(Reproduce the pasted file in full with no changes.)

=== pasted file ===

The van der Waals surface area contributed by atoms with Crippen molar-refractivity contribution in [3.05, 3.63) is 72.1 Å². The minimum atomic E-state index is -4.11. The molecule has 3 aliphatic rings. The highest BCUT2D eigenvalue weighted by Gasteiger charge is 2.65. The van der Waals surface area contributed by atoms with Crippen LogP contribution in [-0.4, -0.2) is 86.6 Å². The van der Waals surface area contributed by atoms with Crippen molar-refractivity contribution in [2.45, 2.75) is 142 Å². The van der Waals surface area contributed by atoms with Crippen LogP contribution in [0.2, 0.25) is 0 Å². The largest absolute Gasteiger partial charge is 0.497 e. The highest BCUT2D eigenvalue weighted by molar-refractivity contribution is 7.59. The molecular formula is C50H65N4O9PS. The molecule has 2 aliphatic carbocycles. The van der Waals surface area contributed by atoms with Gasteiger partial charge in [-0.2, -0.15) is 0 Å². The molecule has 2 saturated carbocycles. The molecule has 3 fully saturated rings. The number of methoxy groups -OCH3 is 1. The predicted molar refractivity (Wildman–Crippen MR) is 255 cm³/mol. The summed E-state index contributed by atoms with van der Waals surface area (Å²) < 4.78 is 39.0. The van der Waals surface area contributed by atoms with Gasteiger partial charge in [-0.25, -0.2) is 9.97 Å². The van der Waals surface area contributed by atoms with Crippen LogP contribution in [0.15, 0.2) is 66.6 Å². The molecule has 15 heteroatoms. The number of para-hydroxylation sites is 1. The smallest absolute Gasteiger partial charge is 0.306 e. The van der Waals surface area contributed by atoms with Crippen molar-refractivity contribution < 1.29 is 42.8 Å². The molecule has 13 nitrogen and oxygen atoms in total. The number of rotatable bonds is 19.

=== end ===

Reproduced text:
The van der Waals surface area contributed by atoms with Crippen molar-refractivity contribution in [3.05, 3.63) is 72.1 Å². The minimum atomic E-state index is -4.11. The molecule has 3 aliphatic rings. The highest BCUT2D eigenvalue weighted by Gasteiger charge is 2.65. The van der Waals surface area contributed by atoms with Crippen LogP contribution in [-0.4, -0.2) is 86.6 Å². The van der Waals surface area contributed by atoms with Crippen molar-refractivity contribution in [2.45, 2.75) is 142 Å². The van der Waals surface area contributed by atoms with Crippen LogP contribution in [0.2, 0.25) is 0 Å². The largest absolute Gasteiger partial charge is 0.497 e. The highest BCUT2D eigenvalue weighted by molar-refractivity contribution is 7.59. The molecular formula is C50H65N4O9PS. The molecule has 2 aliphatic carbocycles. The van der Waals surface area contributed by atoms with Gasteiger partial charge in [-0.2, -0.15) is 0 Å². The molecule has 2 saturated carbocycles. The molecule has 3 fully saturated rings. The number of methoxy groups -OCH3 is 1. The predicted molar refractivity (Wildman–Crippen MR) is 255 cm³/mol. The summed E-state index contributed by atoms with van der Waals surface area (Å²) < 4.78 is 39.0. The van der Waals surface area contributed by atoms with Gasteiger partial charge in [-0.25, -0.2) is 9.97 Å². The van der Waals surface area contributed by atoms with Crippen LogP contribution in [0.15, 0.2) is 66.6 Å². The molecule has 15 heteroatoms. The number of para-hydroxylation sites is 1. The smallest absolute Gasteiger partial charge is 0.306 e. The van der Waals surface area contributed by atoms with Crippen molar-refractivity contribution < 1.29 is 42.8 Å². The molecule has 13 nitrogen and oxygen atoms in total. The number of rotatable bonds is 19.